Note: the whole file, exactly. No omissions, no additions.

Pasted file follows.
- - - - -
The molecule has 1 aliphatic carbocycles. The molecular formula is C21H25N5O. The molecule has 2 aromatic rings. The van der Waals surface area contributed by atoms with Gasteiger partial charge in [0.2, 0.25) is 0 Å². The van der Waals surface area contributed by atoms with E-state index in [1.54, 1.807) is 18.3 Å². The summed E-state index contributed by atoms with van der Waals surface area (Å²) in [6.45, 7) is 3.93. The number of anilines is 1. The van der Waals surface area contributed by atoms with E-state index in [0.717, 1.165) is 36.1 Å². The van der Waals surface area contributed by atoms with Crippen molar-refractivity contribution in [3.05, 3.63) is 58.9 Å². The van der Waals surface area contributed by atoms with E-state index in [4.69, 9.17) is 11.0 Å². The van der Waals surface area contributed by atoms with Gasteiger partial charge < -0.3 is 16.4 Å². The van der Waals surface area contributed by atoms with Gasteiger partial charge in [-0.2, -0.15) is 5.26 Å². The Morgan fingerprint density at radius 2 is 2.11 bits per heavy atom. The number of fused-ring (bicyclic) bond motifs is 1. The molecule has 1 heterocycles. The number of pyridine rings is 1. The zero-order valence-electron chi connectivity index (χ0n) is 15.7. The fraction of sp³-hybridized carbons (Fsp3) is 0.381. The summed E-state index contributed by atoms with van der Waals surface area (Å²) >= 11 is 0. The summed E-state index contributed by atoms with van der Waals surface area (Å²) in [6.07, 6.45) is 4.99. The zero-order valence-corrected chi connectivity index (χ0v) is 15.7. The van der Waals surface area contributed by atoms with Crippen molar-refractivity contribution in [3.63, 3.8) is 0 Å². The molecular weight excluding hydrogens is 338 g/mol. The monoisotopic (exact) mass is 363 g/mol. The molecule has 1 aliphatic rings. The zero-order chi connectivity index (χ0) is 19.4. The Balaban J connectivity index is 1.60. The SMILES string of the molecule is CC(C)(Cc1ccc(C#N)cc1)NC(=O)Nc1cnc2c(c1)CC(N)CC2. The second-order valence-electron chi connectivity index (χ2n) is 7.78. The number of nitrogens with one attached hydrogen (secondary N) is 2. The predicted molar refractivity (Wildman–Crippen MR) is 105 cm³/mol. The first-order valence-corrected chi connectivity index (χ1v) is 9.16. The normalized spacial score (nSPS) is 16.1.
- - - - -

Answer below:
The molecule has 1 aliphatic carbocycles. The molecular formula is C21H25N5O. The molecule has 2 aromatic rings. The van der Waals surface area contributed by atoms with Gasteiger partial charge in [0.2, 0.25) is 0 Å². The van der Waals surface area contributed by atoms with E-state index in [1.54, 1.807) is 18.3 Å². The summed E-state index contributed by atoms with van der Waals surface area (Å²) in [6.45, 7) is 3.93. The number of anilines is 1. The van der Waals surface area contributed by atoms with E-state index in [0.717, 1.165) is 36.1 Å². The van der Waals surface area contributed by atoms with Crippen molar-refractivity contribution in [3.05, 3.63) is 58.9 Å². The van der Waals surface area contributed by atoms with E-state index in [4.69, 9.17) is 11.0 Å². The van der Waals surface area contributed by atoms with Gasteiger partial charge < -0.3 is 16.4 Å². The van der Waals surface area contributed by atoms with Gasteiger partial charge in [-0.2, -0.15) is 5.26 Å². The Morgan fingerprint density at radius 2 is 2.11 bits per heavy atom. The number of fused-ring (bicyclic) bond motifs is 1. The molecule has 1 heterocycles. The number of pyridine rings is 1. The zero-order valence-electron chi connectivity index (χ0n) is 15.7. The fraction of sp³-hybridized carbons (Fsp3) is 0.381. The summed E-state index contributed by atoms with van der Waals surface area (Å²) >= 11 is 0. The summed E-state index contributed by atoms with van der Waals surface area (Å²) in [6.07, 6.45) is 4.99. The zero-order valence-corrected chi connectivity index (χ0v) is 15.7. The van der Waals surface area contributed by atoms with Crippen molar-refractivity contribution in [3.63, 3.8) is 0 Å². The molecular weight excluding hydrogens is 338 g/mol. The monoisotopic (exact) mass is 363 g/mol. The molecule has 1 aliphatic rings. The zero-order chi connectivity index (χ0) is 19.4. The Balaban J connectivity index is 1.60. The SMILES string of the molecule is CC(C)(Cc1ccc(C#N)cc1)NC(=O)Nc1cnc2c(c1)CC(N)CC2. The second-order valence-electron chi connectivity index (χ2n) is 7.78. The number of nitrogens with one attached hydrogen (secondary N) is 2. The predicted molar refractivity (Wildman–Crippen MR) is 105 cm³/mol. The first-order valence-corrected chi connectivity index (χ1v) is 9.16. The normalized spacial score (nSPS) is 16.1.